Retired Tampa businessman and philanthropist David Straz is making troubles with the city’s aging ambulance fleet a top issue in his bid for Mayor.
Straz blamed foolish spending and ongoing budget mismanagement for the Tampa Fire Department’s inability to purchase new ambulances.
The issue landed on Straz’s radar recently after he learned of a story in which a 50 year old Tampa resident had a heart attack. His wife called 911 and an ambulance arrived within minutes. But after first responders loaded him into the rescue vehicle, they couldn’t get it to start. They called for another vehicle, but one didn’t arrive for another 7 minutes.
By the time first responders got the victim to the hospital, he had died. ABC Action News first reported the tragic story and an investigation found the average age of Tampa’s ambulance fleet was about 9 years. Neighboring Pinellas County’s fleet is only about 2.5 years old.
“That’s unacceptable,” Straz said in an interview with Florida Politics.
He said tackling the problem would be among his first actions if elected to succeed Bob Buckhorn.
Straz is committed to fixing the problem, but he’s still working out his plan.
The city charges $850 per ambulance trip it provides. Straz said only about 10-20 percent of those charged that fee actually pay it – many are unable to afford the fee and the department writes those charges off in much the same way hospitals have to write off payments not made through indigent care.
Still, the city takes in about $7 million per year in ambulance transport fees, Straz said.
“Where’s that money going,” Straz asked.
The fees wind up in the city’s general fund, which means they don’t necessarily make it into the fire budget. Straz contends the revenue stream is large enough to restock its fleet with new, reliable emergency transport.
The problem with Straz’s spending plan lies in the city of Tampa’s strapped budget. The city had a couple of hits to its budget over the past two years. Two bills came due on initiatives approved under the Dick Greco administration 20 years ago including one for $6 million for a loan that paid for Centro Ybor and another that will cost the city $13.6 million a year on bonds that paid for the police station and new fire equipment.
The city faced huge budget cuts even after agreeing to raise the amount of property taxes it collects.
Shifting $7 million to the fire department for a new fleet would only increase that gap.
But Straz thinks he can work to trim enough fat in the city budget to make it work. He lamented irresponsible spending choices like the nearly $36 million paid to renovate Julian. B. Lane Riverfront Park.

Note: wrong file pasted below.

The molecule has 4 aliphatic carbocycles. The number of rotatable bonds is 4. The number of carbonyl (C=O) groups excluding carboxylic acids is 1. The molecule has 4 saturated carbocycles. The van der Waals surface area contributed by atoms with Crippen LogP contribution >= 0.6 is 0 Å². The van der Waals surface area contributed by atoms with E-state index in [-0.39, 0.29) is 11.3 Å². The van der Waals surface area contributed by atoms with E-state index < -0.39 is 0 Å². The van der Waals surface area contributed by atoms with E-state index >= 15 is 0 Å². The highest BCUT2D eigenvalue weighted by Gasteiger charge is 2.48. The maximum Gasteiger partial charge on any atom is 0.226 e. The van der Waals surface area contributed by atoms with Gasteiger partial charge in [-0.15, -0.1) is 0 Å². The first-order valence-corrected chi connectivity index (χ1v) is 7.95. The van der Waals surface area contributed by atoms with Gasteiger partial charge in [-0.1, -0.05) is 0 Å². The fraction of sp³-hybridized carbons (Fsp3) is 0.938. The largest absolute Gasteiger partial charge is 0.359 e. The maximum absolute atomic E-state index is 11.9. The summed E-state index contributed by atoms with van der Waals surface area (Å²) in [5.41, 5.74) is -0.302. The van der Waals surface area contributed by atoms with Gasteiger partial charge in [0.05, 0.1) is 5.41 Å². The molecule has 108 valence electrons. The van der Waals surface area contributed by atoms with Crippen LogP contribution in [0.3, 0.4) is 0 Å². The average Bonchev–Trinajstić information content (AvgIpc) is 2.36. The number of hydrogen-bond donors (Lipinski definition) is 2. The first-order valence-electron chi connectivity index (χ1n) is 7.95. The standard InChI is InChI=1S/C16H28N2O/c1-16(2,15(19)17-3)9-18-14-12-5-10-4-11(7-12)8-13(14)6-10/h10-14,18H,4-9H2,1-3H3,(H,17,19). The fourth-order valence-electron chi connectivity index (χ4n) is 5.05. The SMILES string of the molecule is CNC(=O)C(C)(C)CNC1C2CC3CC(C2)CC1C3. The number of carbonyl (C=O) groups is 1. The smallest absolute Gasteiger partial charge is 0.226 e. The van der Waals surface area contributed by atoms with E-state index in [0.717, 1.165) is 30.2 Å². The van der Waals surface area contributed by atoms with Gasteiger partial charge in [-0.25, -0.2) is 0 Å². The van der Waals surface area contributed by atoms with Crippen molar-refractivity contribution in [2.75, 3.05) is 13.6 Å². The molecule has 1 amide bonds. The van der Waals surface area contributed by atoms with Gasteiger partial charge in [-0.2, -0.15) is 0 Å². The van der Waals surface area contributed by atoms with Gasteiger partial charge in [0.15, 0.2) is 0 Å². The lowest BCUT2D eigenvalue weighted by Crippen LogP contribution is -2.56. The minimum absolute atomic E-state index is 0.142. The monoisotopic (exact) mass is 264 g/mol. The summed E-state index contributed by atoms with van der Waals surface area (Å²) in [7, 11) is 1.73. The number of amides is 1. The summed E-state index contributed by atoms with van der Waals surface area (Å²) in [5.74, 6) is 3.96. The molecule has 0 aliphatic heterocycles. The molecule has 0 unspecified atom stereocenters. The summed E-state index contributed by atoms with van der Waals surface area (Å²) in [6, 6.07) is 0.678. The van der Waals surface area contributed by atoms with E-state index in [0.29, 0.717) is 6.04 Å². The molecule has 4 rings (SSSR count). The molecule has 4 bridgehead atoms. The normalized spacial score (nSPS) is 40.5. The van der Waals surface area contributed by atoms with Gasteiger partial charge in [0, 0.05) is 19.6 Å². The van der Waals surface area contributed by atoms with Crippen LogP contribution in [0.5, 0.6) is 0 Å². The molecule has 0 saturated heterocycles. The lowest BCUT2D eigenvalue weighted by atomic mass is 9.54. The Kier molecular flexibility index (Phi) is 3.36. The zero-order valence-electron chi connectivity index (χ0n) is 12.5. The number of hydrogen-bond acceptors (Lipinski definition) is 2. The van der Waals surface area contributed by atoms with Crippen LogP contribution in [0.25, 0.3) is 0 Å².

He also suggested looking into potential lost revenue within the city’s red light camera program, but declined to offer specifics.
Straz also worries the ambulance fleet’s neglect could be the result of insufficient communications between the fire department and city leaders who piece together the budget every year.
“It’s distressing to me when I read accounts in the media that the fire chief, by his own admission, isn’t invited to the party to discuss the problems with these ambulances,” Straz said.
Under his administration, the fire chief would be part of his proposed “Quality of Life Cabinet” and would be part of a group meeting with Straz every Monday morning.
Straz also took the opportunity to blast two of his opponents – Harry Cohen and Mike Suarez – who are sitting City Council members.
“For my opponents that are on the City Council to get up at a forum and pontificate on how this should be dealt with is irresponsible because they’ve had eight years to deal with it and they haven’t,” Straz said. “They’re the ones that approve the budget. So if they’ve had some interaction with the public or the fire department they should have known there was a problem. It’s incompetence.”
While council members do have the authority to vote down the mayor’s proposed budget and can propose changes, they don’t actually write the budget.
Despite his frustration, Straz said he would not immediately consider replacing Tampa Fire Chief Nick LoCicero, who’s only been at the helm for less than a year.
“I don’t know anything about the leadership so what I have to do is get into the situation and have a look and make an independent assessment,” Straz said. “We need to give each department head a good chance to prove him or herself but then we’re going to expect the best for them.”